Our findings demonstrate that prefrontal, anterior paralimbic, and ventral striatal hypometabolism is present in bipolar depression. This network of structures has been consistently implicated in contributing to affective processing in health and having dysfunction in patients with mood disorders. This study demonstrates cerebral metabolic changes in a sample of bipolar disorder outpatients that more closely resembles those seen in clinical practice as opposed to inpatients with rapid cycling having only more treatment-resistant forms of the disorder. In Ketter et al.’s (2001)
study, participants were treatment-resistant and predominantly (81%) rapid cycling inpatients, and thus may have exhibited changes some of which were unique to such a population. Although some findings may be confined to treatment resistant and/or rapid cycling inpatient populations, our findings indicate that hypometabolism in the DLPFC (BA 9, 10, 46) that extended into the inferior (BA 44), middle (BA 10), and superior aspects of the prefrontal cortex apply in a sample of outpatients not specifically selected for rapid cycling or treatment resistance.
Our study provides evidence of an association between bipolar depression and absolute hypometabolism extended into the prefrontal cortex (BA 10/11), anterior cingulate cortex (BA 24/32), and the SGPFC (BA 25). Our findings regarding the SGPFC replicate those of Drevets et al. (Drevets et al., 1997
), who also reported decreased SGPFC metabolism in depressed bipolar patients relative to healthy controls. In the present study, the difference in metabolic rates between bipolar depressed patients and controls was more robust than that reported by Drevets et al., perhaps because of increased statistical power related to larger sample size or more severe depression in our sample.
Ketter et al. (2001)
reported that in their full sample of bipolar patients with a wide range of severity of depression, regions with inverse correlations between HAM-D scores and absolute metabolism that overlapped the middle frontal gyrus finding noted in the current study, but were more widespread. They also found direct correlations between HAM-D scores and relative metabolism in subcortical structures that were not seen in the current study. The more extensive correlational findings in Ketter et al.’s study could be related to their larger sample size and a greater range of severity of depression. However, it is also possible that the differences between our findings and those of Ketter et al. could reflect either pathological or compensatory changes associated with a more chronic, treatment-resistant course. Again, in view of our preliminary data regarding this issue, an adequately powered study comparing these distinct subgroups of bipolar disorder patients is needed to address these differences.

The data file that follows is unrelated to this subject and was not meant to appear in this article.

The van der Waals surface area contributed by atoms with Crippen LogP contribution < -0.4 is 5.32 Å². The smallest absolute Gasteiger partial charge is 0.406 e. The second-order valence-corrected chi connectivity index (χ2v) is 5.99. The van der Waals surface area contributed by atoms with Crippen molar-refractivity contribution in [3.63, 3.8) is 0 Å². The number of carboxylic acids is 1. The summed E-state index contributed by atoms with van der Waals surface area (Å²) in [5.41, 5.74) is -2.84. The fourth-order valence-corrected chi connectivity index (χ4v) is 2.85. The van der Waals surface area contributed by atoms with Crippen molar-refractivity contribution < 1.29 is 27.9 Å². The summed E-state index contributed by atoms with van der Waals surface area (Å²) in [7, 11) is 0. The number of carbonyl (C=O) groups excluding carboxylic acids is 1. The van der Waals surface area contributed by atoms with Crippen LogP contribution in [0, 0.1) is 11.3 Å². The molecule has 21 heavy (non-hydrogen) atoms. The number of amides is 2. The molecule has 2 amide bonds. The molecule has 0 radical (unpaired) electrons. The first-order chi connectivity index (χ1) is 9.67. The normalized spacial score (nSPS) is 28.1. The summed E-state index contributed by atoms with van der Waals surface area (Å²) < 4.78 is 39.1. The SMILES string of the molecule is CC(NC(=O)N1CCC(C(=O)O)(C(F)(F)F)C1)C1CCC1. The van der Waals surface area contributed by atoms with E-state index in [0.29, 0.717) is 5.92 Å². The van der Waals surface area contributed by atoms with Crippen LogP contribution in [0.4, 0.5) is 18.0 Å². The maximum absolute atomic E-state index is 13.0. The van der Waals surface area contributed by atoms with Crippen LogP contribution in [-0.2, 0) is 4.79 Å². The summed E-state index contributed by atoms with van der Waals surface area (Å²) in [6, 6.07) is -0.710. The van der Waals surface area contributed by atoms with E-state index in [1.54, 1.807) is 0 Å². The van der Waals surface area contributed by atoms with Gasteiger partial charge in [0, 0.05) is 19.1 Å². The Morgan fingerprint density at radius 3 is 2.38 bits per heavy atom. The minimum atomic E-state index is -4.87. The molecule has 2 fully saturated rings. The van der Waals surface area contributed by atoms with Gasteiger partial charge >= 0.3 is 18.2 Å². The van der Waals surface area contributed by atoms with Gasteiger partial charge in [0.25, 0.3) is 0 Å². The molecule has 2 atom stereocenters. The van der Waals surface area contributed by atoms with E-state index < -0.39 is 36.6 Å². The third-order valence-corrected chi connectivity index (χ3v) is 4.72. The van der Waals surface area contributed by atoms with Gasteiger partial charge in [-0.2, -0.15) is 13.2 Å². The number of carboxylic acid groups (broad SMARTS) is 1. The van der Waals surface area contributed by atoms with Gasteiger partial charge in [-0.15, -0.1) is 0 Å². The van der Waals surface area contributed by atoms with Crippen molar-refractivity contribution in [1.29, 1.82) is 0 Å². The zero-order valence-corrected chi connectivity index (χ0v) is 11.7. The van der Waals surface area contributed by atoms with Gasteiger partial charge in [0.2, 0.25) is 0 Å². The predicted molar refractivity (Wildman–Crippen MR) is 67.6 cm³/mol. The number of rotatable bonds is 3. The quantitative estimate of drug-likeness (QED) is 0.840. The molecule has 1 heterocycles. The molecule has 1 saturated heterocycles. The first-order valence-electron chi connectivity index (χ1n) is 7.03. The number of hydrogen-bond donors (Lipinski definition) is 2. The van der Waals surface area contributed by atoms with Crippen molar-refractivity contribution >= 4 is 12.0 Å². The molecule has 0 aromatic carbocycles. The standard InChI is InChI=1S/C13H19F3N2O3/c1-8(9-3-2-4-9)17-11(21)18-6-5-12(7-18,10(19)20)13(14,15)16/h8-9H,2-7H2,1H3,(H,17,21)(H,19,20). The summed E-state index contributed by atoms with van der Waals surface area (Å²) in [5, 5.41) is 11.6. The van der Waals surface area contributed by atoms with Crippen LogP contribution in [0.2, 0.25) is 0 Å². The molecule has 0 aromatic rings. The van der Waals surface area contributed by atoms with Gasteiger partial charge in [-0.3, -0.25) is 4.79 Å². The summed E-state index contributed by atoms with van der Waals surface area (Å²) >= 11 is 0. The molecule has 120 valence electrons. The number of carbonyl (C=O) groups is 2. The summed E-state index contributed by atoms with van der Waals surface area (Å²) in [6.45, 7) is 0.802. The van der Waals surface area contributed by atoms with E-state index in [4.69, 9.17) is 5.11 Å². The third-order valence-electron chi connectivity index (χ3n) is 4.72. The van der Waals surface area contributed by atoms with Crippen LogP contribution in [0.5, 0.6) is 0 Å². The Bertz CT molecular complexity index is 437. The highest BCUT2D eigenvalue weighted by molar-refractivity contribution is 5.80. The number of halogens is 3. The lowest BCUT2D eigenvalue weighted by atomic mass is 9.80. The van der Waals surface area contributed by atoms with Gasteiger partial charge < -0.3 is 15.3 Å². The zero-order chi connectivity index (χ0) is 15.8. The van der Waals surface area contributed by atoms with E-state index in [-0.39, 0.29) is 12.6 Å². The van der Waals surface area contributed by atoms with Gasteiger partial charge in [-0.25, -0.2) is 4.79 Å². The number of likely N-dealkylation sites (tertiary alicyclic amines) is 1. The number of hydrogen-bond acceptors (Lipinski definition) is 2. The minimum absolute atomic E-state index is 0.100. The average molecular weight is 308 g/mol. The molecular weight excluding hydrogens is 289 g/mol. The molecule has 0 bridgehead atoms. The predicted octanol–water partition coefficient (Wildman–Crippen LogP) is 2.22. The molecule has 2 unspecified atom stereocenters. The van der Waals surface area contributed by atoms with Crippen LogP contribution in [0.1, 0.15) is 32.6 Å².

The present study partially replicated the findings of Kimbrell et al. (2002)
, who obtained FDG-PET scans from a sample of inpatients and outpatients diagnosed with varying degrees of severity of unipolar depression. A subsample of their more depressed (HAM-D ≥ 22) unipolar patients compared to healthy controls had decreased absolute metabolism in right DLPFC and bilateral medial prefrontal cortex and anterior paralimbic areas (around and encompassing the amygdala), bilateral temporal lobes (right more so than left) following the Sylvian fissure, and the insula.
Previous work employed various imaging conditions, subject populations, and provided variable results. We provide a tabular summary of previous cerebral metabolic studies of bipolar depression in . Most (Baxter et al., 1985
; Buchsbaum et al., 1986
; Martinot et al., 1990
), but not all (Tutus et al., 1998